††††††††††† On Friday night some Southern sympathizers came out from Frederick city and had our wounds attended to, and on Saturday I was put into an old crooked four horse wagon-bed and sent to Frederick City, where I was put into Bailey tobacco factory, and a Mr. Countz and his daughter took charge of me and got me something to eat and fixed me a bed.The next day the factory was filled with wounded Confederates, and Dr. Smith of Baltimore with a number of Medical students was put in charge of the Bailey hospital.I remained here for ten days in charge of the southern sympathizers, then I, with some other wounded Confederates and Federals were sent to the General Hospital of West Philadelphia, where I remained until November 1st, 1862.As long as I was in this hospital I fared well, as I got same treatment as the federals, being in the same ward with them and got the same rations, which were good, had the same surgeon, wardmaster and nurses, and the same privileges.There were six Confederate in the ward with over a hundred Federals.There were twenty-two thousand wounded and sick Federals in the hospital.

††††††††††† On the first of November our squad of Confederates, who were in ward HH were sent to Fort Delaware where we landed on the morning of the 2nd.We were put into a large open barracks where we could not have fire, as there were no stoves or other arrangements for fire by which we could warm ourselves.That you may better understand let me give a description of Fort Delaware.It is situated on an island out in the middle of Delaware Bay, high enough for four rows of cannon, strongly built of massive stone with a wide ditch or canal all around it with drawbridge.Now, outside of this were the barracks, which made three sides of a square, they were some three hundred feet on each side of the square, making about nine hundred or a thousand feet around the three sides, and there was no division or separate rooms and most of the doors were down or open, there were two rows of bunks on each side, one above the other, made so your head was toward the wall and your feet toward the center of the barracks.The barn racks were next to the bay and the wind would come up from the bay in fearful hurricanes and carry the mist all through the old barracks.They were weather-boarded up and down and not stripped and the cracks were from a quarter to a half inch wide.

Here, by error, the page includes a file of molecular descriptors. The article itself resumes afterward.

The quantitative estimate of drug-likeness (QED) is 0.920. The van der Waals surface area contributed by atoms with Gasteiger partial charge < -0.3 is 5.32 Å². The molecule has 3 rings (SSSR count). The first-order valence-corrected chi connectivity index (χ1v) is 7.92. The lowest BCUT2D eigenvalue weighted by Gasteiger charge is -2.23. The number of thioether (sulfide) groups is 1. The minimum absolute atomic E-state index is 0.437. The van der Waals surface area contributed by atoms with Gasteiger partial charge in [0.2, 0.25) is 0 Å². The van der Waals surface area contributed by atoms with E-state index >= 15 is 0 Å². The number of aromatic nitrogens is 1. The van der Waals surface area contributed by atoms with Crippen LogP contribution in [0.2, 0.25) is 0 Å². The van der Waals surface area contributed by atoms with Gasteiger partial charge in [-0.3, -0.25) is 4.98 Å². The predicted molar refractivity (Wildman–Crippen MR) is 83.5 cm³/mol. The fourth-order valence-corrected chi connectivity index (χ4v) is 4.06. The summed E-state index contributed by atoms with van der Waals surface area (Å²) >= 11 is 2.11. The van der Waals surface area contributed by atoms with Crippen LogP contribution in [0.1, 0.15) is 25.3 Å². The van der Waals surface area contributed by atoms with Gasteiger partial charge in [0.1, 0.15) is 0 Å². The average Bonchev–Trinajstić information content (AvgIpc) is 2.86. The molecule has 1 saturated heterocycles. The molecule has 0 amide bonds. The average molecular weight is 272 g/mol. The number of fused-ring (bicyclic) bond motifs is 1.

††††††††††† On the seventh of November it snowed and the snow blew into the barracks from two to six inches deep.There was no way for the prisoners to keep the snow out or to keep warm, and the authorities at the fort would not do anything for us.There were seventy-five wounded prisoners here who had come from different prisons up north, and from battle fields.Some of these boys were so bare of clothes that they could scarcely hide their nakedness, so they walked day and night to keep from freezing.Most of these boys were on crutches, and did not have any clothes that would keep them warm, no blankets, no straw to sleep on, and if we would set an old camp kettle with a few sticks, or coal, the old Pennsylvania Dutch guard would come in and throw it out and curse us and try to find the ones who brought it in and made the fire.

††††††††††† I have seem them double-quick one legged and one armed men for half hour at a time at the point of the bayonet, or beat them over the head with the breech of their muskets.